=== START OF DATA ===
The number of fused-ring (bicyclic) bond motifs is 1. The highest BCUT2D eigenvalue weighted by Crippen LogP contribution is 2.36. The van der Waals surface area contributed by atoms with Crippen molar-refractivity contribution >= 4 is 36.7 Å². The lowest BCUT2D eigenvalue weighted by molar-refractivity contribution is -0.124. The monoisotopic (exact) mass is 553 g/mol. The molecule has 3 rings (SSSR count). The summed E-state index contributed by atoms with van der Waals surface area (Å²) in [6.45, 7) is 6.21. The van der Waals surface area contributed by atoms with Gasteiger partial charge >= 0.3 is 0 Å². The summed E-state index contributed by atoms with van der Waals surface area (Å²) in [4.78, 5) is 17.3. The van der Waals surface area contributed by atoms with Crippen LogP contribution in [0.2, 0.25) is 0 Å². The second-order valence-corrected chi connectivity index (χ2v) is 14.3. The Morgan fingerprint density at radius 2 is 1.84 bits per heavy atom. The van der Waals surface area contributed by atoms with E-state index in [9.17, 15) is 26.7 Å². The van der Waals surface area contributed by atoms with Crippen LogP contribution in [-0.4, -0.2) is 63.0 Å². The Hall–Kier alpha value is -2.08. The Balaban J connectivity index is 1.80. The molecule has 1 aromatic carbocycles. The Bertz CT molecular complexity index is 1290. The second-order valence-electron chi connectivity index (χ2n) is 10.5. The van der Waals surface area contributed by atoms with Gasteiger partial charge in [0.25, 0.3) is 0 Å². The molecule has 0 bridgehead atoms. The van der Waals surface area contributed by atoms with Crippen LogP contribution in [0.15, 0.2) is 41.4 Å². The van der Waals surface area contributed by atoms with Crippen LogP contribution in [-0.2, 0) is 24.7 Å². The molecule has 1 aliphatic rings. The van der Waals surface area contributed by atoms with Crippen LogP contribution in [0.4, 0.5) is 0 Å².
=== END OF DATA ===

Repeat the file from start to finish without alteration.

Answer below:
The number of fused-ring (bicyclic) bond motifs is 1. The highest BCUT2D eigenvalue weighted by Crippen LogP contribution is 2.36. The van der Waals surface area contributed by atoms with Crippen molar-refractivity contribution >= 4 is 36.7 Å². The lowest BCUT2D eigenvalue weighted by molar-refractivity contribution is -0.124. The monoisotopic (exact) mass is 553 g/mol. The molecule has 3 rings (SSSR count). The summed E-state index contributed by atoms with van der Waals surface area (Å²) in [6.45, 7) is 6.21. The van der Waals surface area contributed by atoms with Gasteiger partial charge >= 0.3 is 0 Å². The summed E-state index contributed by atoms with van der Waals surface area (Å²) in [4.78, 5) is 17.3. The van der Waals surface area contributed by atoms with Crippen LogP contribution in [0.2, 0.25) is 0 Å². The second-order valence-corrected chi connectivity index (χ2v) is 14.3. The Morgan fingerprint density at radius 2 is 1.84 bits per heavy atom. The van der Waals surface area contributed by atoms with E-state index in [9.17, 15) is 26.7 Å². The van der Waals surface area contributed by atoms with Crippen LogP contribution in [-0.4, -0.2) is 63.0 Å². The Hall–Kier alpha value is -2.08. The Balaban J connectivity index is 1.80. The molecule has 1 aromatic carbocycles. The Bertz CT molecular complexity index is 1290. The second-order valence-electron chi connectivity index (χ2n) is 10.5. The van der Waals surface area contributed by atoms with Gasteiger partial charge in [0.25, 0.3) is 0 Å². The molecule has 0 bridgehead atoms. The van der Waals surface area contributed by atoms with Crippen LogP contribution in [0.15, 0.2) is 41.4 Å². The van der Waals surface area contributed by atoms with Crippen LogP contribution in [-0.2, 0) is 24.7 Å². The molecule has 1 aliphatic rings. The van der Waals surface area contributed by atoms with Crippen LogP contribution in [0.4, 0.5) is 0 Å².